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The Mortgage of the PastReshaping the Ancient Political Inheritance (1050-1300)$
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Francis Oakley

Print publication date: 2012

Print ISBN-13: 9780300176339

Published to Yale Scholarship Online: October 2013

DOI: 10.12987/yale/9780300176339.001.0001

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Recuperating the Past (i)

Recuperating the Past (i)

Nature and Chronology of the Process

Chapter:
(p.42) 3. Recuperating the Past (i)
Source:
The Mortgage of the Past
Author(s):

Francis Oakley

Publisher:
Yale University Press
DOI:10.12987/yale/9780300176339.003.0004

This chapter asserts the significance of the attainment of a renewed familiarity with the intellectual legacy of Greek, Roman, and Christian antiquity to the vigorous development of political thinking that took place during the twelfth and thirteenth centuries. Similarly important was the intellectual stance that medieval thinkers themselves adopted when they sought to come to terms with that legacy. In the study of the political thinking of the era, one must come to terms with both factors and, accordingly, take them into consideration. Although both factors are of equal import, the following sections of the chapter first discuss the second factor—which is the one easily underestimated or often overlooked.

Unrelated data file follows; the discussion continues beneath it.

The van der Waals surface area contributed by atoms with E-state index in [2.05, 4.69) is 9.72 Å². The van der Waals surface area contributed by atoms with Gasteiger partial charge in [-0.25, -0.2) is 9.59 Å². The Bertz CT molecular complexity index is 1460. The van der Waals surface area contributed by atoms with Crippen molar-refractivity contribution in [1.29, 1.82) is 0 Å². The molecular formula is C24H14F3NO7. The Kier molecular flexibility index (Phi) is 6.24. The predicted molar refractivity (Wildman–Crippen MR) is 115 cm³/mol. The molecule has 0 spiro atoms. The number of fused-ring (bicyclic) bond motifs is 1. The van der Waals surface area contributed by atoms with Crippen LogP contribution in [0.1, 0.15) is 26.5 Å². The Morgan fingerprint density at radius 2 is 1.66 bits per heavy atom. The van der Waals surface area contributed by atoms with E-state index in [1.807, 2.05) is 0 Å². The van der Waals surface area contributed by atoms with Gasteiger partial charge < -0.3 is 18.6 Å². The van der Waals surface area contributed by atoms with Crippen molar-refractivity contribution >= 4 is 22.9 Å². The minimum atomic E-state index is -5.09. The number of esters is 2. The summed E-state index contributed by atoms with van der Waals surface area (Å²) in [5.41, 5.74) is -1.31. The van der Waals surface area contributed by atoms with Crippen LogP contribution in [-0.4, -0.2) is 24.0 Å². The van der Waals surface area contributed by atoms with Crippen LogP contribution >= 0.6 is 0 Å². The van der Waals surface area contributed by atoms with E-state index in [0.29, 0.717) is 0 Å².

Keywords:   renewed familiarity, intellectual legacy, Greek antiquity, Roman antiquity, Christian antiquity, political thinking, intellectual stance, medieval thinkers

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